Operation of carbon arc welding
The CAW process is still used in certain application although it almost hasn’t been applied in the welding industry. Carbon or graphite in CAW electrodes can baked, however, it is most commonly used due to their durability and avalability
- In the single-electrode operation, the carbon electrode is prepared to a long tapered point that is one half the electrode diameter
- The arc is established by “scratch starting,” that is, by bringing the electrode into contact with the workpiece and immediately withdrawing it to the correct length for welding. The generally accepted arc length is maintained between 6.4 and 9.5 mm.
- Holding the length too short can result in carburization of the base metal, creating potentially brittle welds. This is particularly true when welding without filler metal.
- When the joint requires filler metal, the same technique that is used in GTAW or oxyfuel gas welding (OFW) should be employed.
- The arc welding rod in arc welding machine should be fed into the weld pool with one hand while manipulating the arc with the other. If the arc is broken for any reason, then restart should not occur directly at the hot metal where welding stopped, because a hard spot could result.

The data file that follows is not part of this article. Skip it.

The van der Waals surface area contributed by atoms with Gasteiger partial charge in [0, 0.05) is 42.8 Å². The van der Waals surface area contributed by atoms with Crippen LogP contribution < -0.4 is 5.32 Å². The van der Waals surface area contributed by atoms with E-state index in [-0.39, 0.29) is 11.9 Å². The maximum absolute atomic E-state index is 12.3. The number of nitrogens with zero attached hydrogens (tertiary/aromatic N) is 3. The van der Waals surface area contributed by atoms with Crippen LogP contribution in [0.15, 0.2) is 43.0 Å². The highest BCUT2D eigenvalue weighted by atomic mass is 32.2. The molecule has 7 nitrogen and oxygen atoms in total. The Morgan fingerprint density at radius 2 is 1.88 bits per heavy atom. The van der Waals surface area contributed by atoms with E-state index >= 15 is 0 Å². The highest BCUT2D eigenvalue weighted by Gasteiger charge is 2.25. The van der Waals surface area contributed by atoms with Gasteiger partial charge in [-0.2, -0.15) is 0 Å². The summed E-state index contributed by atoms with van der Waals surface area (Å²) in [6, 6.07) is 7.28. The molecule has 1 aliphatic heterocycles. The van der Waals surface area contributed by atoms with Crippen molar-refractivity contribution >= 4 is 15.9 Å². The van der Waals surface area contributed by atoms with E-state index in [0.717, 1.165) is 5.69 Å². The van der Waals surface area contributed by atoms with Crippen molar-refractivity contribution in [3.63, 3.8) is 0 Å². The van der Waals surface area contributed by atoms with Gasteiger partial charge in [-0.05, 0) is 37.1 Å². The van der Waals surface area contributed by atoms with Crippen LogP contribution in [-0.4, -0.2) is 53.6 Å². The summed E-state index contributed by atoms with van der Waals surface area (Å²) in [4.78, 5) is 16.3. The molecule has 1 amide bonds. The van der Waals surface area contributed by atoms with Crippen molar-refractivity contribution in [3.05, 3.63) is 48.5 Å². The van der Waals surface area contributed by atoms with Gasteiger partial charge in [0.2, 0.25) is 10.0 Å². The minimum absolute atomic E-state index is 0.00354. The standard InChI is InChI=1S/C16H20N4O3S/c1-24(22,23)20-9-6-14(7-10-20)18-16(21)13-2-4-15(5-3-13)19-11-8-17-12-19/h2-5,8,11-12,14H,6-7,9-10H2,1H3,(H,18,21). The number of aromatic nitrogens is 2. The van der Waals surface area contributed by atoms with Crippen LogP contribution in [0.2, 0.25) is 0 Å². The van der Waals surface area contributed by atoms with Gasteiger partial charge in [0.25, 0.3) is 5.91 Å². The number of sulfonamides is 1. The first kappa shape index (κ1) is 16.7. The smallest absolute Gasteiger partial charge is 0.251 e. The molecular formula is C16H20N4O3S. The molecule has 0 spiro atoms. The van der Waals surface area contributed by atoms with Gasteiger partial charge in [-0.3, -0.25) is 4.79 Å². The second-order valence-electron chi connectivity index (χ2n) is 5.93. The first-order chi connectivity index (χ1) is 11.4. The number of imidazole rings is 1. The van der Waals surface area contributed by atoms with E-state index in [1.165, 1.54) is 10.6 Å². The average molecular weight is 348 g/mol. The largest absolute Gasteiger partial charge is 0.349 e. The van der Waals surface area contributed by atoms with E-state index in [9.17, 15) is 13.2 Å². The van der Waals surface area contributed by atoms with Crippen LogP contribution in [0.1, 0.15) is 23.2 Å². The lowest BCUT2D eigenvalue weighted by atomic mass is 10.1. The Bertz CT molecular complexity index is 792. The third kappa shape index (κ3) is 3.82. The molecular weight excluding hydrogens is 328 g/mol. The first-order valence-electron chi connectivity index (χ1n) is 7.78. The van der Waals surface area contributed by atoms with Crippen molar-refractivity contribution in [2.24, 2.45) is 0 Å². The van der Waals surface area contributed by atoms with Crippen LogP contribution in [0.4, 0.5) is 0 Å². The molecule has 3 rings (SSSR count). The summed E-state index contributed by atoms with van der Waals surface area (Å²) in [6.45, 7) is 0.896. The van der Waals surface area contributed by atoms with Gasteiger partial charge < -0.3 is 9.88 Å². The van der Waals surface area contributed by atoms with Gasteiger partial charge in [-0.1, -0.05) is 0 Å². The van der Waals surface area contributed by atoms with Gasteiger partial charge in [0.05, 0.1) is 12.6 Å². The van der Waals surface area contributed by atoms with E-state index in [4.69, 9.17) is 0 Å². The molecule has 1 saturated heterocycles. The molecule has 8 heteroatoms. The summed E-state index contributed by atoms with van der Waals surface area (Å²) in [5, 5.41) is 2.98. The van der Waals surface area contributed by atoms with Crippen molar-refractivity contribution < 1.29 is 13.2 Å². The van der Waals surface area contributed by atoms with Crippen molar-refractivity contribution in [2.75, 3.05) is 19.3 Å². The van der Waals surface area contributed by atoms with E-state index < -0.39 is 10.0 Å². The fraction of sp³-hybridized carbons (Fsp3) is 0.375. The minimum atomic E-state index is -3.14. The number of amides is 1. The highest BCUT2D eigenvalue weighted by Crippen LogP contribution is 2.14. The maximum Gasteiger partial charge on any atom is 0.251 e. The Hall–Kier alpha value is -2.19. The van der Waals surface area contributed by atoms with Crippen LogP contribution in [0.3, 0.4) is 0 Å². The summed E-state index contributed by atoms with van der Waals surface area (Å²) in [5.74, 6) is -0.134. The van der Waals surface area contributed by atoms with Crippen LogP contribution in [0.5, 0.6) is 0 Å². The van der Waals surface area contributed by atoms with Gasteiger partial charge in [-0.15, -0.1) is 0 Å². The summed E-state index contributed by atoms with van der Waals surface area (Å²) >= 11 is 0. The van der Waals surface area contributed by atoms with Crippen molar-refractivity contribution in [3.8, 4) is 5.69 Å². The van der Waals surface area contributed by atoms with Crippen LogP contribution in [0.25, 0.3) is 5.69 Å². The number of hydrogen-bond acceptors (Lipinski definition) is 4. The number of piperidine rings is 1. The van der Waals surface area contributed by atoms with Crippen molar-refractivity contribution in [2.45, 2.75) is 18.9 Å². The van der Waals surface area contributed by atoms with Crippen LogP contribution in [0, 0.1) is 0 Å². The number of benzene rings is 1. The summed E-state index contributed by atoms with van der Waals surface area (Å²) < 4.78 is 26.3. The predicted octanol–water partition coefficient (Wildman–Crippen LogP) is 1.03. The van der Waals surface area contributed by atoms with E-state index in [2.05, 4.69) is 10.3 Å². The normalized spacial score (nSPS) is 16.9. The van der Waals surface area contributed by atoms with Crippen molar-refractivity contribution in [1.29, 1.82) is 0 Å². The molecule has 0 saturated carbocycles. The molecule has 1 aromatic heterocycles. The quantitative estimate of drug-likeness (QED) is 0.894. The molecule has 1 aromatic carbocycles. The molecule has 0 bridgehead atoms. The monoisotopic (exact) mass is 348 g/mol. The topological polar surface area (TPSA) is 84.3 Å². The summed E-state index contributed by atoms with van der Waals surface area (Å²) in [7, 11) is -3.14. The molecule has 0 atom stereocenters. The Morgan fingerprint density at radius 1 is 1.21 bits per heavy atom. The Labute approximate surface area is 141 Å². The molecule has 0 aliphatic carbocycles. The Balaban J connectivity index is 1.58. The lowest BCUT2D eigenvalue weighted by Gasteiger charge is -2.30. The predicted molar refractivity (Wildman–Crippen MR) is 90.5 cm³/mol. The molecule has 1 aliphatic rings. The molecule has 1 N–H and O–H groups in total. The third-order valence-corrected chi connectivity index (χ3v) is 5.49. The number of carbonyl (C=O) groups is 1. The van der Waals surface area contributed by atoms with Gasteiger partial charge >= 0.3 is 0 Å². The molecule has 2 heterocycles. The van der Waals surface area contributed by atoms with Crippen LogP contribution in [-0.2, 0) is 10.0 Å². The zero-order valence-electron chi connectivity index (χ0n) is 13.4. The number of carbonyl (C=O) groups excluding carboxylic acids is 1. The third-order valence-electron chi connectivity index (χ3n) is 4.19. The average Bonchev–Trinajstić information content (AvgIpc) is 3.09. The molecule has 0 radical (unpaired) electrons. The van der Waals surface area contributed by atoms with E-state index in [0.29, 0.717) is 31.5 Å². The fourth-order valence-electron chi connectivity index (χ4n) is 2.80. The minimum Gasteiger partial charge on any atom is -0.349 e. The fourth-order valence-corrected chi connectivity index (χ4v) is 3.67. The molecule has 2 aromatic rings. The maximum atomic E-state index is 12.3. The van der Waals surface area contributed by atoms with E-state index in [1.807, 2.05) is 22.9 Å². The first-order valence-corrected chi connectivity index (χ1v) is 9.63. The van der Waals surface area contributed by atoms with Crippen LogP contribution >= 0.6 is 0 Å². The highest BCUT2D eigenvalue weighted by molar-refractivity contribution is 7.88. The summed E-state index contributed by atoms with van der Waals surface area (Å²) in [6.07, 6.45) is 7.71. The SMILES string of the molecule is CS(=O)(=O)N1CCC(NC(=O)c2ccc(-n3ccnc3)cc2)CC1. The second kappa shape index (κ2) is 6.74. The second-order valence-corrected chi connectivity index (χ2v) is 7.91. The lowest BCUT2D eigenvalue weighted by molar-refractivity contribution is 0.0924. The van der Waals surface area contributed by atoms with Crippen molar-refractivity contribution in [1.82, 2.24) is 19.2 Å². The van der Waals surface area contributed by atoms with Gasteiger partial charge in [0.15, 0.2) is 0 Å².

- Rather, a restart should occur in front or to one side of the weld, followed by a quick return to the point where welding stopped.
- Care should be taken to either incorporate the restart area into the weld or to grind the arc strike after welding is completed. The arc strike areas can be very hard and can cause cracking if they are not fused into the weld or ground out.
- In the twin-electrode operation, the workpiece is not part of the electrical circuit. The heat for welding is produced by creating an arc between the two electrodes.
- The electrode holder has two adjustable arms that grip the carbon electrodes at the proper length to maintain the arc.
- The operator maintains a constant distance between the carbon electrodes by adjusting them as they are consumed. An experienced welder can make these adjustments while still welding or brazing.
- Small arc welding machines are normally used in the twin-electrode process because the electrodes will wear at an equal rate.
- Direct current can be used as long as the positive-side electrode is one size larger than the negative electrode.
- The larger electrode compensates for the faster consumption rate on the positive side of the direct current. Electrodes range in size from 6.4 to 9.5 mm and are copper coated for better current flow.
- The heat must be maintained so that the copper does not melt more than 13 mm back from the electrode tip.
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